Human Trafficking
1:06 pm
Tue July 30, 2013

FBI Sweep Includes Victims And Pimps In Seattle Area

Over the last several days the FBI, in cooperation with the National Center for Missing and Exploited Children, conducted its seventh cross-country sweep looking to help stop child sex trafficking. The FBI worked with local police agencies, helped recover victims who have been forced into prostitution, and made arrests. About 50 different task forces participated.

In Washington state, eight local cities were involved including Seattle, Everett and Tacoma. Three child victims were found and nine people were arrested. All are suspected of crimes involving abuse of a minor.

Ayn Dietrich with the FBI in Seattle says the FBI does this to get a snapshot of how the problem looks across the country. "We’re sending a message to pimps saying that the FBI nationwide is working together with our partners. We’re dedicated to stopping your criminal activity. We’re trying to let those child victims out there really feel our presence and let them know we’re trying to reach them and make a different path for themselves, out of this cycle of abuse."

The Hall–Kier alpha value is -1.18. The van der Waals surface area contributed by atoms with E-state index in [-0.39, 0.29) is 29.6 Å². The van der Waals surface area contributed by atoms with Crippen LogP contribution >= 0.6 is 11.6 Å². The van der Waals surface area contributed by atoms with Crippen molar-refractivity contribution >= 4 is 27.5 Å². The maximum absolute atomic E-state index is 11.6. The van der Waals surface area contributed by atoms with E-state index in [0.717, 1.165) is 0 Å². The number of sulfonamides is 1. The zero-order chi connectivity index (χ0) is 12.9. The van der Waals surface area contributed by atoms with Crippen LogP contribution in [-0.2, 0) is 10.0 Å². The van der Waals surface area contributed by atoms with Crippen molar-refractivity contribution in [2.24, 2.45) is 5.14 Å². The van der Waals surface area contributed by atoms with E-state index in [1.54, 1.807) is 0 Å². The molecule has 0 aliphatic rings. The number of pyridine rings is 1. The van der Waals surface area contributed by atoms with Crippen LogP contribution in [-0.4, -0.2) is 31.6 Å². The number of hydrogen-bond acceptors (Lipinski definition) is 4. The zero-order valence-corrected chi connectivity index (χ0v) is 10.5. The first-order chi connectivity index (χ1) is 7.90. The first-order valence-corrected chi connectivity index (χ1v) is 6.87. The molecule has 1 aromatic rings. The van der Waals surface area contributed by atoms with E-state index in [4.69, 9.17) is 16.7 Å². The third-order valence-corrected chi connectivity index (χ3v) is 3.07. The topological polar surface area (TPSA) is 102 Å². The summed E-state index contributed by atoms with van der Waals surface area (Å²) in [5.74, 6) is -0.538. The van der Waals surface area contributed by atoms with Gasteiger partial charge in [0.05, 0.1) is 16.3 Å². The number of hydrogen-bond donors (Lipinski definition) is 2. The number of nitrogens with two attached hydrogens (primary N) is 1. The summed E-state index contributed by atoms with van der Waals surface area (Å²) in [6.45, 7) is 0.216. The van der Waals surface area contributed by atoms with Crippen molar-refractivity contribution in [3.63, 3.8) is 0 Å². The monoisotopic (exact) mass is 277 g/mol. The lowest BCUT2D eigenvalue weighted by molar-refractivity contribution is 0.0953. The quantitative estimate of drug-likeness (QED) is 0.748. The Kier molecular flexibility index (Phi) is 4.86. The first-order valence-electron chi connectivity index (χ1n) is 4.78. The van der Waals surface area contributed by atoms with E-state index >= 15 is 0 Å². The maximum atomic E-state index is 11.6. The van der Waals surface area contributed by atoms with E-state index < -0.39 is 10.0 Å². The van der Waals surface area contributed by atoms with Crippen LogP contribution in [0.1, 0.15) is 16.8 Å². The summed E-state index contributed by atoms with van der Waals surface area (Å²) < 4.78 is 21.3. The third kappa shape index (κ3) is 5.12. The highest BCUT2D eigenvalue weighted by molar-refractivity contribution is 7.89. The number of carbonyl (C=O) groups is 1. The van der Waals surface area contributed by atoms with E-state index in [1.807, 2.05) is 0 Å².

We took a close look at the FBI numbers since these sweeps began in 2008. Turns out Seattle often comes out high.

In five out of seven sweeps, Seattle had more kids recovered than in Vegas or in Los Angeles, where underage victims getting forced into prostitution is a real problem.

Dietrich says you can’t use the sweeps to compare one city to another. "We’re not looking at the exact same resources. We have three task forces here, just on western Washington's area. I'm not sure how many task forces there might be in any other given division. They could have less of them, and so that’s just less officers out there available to be doing the arrests."

Either way, child sex trafficking is a problem in all the cities involved. Since the cross-country sweeps began, Dietrich says, more than 2,700 juveniles have been recovered out of prostitution, not just in the sweeps but as part of the combined efforts of local police and the FBI.